supermarket in gangnam
Along with Kimchi, there are plenty of snacks like these quail eggs in soy sauce, Enrique's favourite.
Huevicos de codorniz en salsa de soja, el snack favorito de Enrique
supermarket in gangnam
Tofu skin is another very popular thing in Asia that I don't fully get...
supermarket in gangnam
As usual in Asia, there are things which are incredibly expensive even if you don't have any idea why. One good example is kitchen paper in Korea, which retails at 7€ / pack don't ask me why.

Como suele pasar en Asia, hay cosas que nunca lo hubieras imaginado, pero resultan o casi imposibles de encontrar (como los tampones en Japón) o extremadamente caras, como estos rollos de papel de cocina a 7€.
supermarket in gangnam
The corner of cup noodles, another staple food in the Korean life. When you spend so much time in public transportation, there isn't much left for cooking... The popularity of cup noodles strikes me and it will always do. I cannot think of anything less tasty or nutritious than some noodles surrounded by a powder-base soup.

Los noodles instantáneos y la fascinación que este lado del mundo tiene con ellos es algo que nunca entenderé. Pero si son cuatro polvos y pasta? Cómo podéis pensar que es comida?
supermarket in gangnam
I gotta love this detergent packaging. Un buen packaging para este detergente.
supermarket in gangnam
Same goes with the hair color. Using "squid ink" drawing for the black and tacky coloring for the million shades on the same model. The crazy part is the amount of people you see around the street wearing the orange one...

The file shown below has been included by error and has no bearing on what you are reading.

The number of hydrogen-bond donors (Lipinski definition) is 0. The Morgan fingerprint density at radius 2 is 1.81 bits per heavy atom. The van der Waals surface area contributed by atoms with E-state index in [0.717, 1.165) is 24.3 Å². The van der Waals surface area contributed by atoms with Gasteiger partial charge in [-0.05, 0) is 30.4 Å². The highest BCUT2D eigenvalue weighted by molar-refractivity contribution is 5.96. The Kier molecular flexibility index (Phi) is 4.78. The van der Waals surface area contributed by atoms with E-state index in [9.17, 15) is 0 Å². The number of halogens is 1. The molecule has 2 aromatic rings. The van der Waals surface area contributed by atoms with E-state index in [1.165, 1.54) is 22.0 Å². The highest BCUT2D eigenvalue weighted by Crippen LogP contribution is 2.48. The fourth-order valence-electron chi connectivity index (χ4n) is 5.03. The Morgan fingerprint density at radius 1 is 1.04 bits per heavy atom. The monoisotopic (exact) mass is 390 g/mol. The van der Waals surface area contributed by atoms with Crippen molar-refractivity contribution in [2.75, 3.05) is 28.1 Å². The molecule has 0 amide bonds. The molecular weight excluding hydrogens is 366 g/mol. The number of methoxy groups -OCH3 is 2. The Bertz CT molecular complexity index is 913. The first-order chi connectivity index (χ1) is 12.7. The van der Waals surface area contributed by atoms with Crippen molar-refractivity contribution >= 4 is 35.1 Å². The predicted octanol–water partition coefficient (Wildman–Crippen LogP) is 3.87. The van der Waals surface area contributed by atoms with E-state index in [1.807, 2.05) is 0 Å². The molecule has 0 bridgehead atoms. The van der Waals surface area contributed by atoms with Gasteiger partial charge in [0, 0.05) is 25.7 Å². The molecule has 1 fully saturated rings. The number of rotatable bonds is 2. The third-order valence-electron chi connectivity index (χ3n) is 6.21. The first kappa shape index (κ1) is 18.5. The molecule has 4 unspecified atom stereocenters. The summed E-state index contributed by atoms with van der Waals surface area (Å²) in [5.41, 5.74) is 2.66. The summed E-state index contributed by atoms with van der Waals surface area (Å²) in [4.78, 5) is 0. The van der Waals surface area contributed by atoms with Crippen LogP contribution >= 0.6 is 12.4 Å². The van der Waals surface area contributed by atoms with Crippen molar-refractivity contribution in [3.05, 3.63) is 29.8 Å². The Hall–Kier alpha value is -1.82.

Este bote de tinte "color tinta" con su icono de calamar es chanante, pero más lo es la model con el tono cobrizo vivo del fondo. Como no les llegaba el presupuesto para más foto, aplicaron photoshop con un resultado aterrador.
supermarket in gangnam
Another huge block is dedicated to SPAM, which we introduced in our weekend food post, earlier this week.

No podía falta el SPAM, del que os hablábamos el martes, ocupando más estantería que las latas de atún.
supermarket in gangnam
Breaking myths for Spanish, yes you can find olive oil in Korea too.
Rompiendo mitos de muchos españolitos, el aceite de oliva es bastante fácil de encontrar y baratillo.
supermarket in gangnam
...but actually here we use sesame oil for the salad - common across many different Asian cuisines. I think next we'll try perilla oil, which is unique to Korean cuisine.

Aunque haya aceite de oliva español más allá de nuestras fronteras, que usamos para cocinar, en las ensaladas exploramos opciones locales como el de sésamo (a la izda) y quizás pronto el de perilla, que a diferencia del de sésamo, es característico de la cocina Koreana pero de ninguna más en Asia. 
supermarket in gangnam
As Spanish, we suffer a lot with bread. In Japan we made our own loaf, but here we don't even have an oven so we have to stick to this transgenic flour tasteless thing available at the lower left corner. At least in Japan we knew some places where to buy good (yet expensive) bread but here, we are extremely lost... Any tips are welcome! I think we're gonna get cancer from eating this s***t.

Lo más triste del supermercado es la zona del pan, especialmente ahora que vivimos en un apartamento sin horno y en una ciudad donde todavía no hemos encontrado una panadería que haga algo medio sano. 
supermarket in gangnam
The alcohol section is quite interesting, mostly occupied by soju - a rice wine I encourage you to NOT try - and makgeolli - the milky white thing - we opt out of the local alternatives and focus on some beer & wine from the konbini or the nearby wine shop. Koreans do drink a lot. I see drunk people every day when coming home from work or the supermarket, it is crazy, even before 9PM they can't even walk. I guess is the Asian gene, they get intoxicated with very little alcohol so the day after they aren't hangover, but here they don't get as red as Japanese usually do.
supermarket in gangnam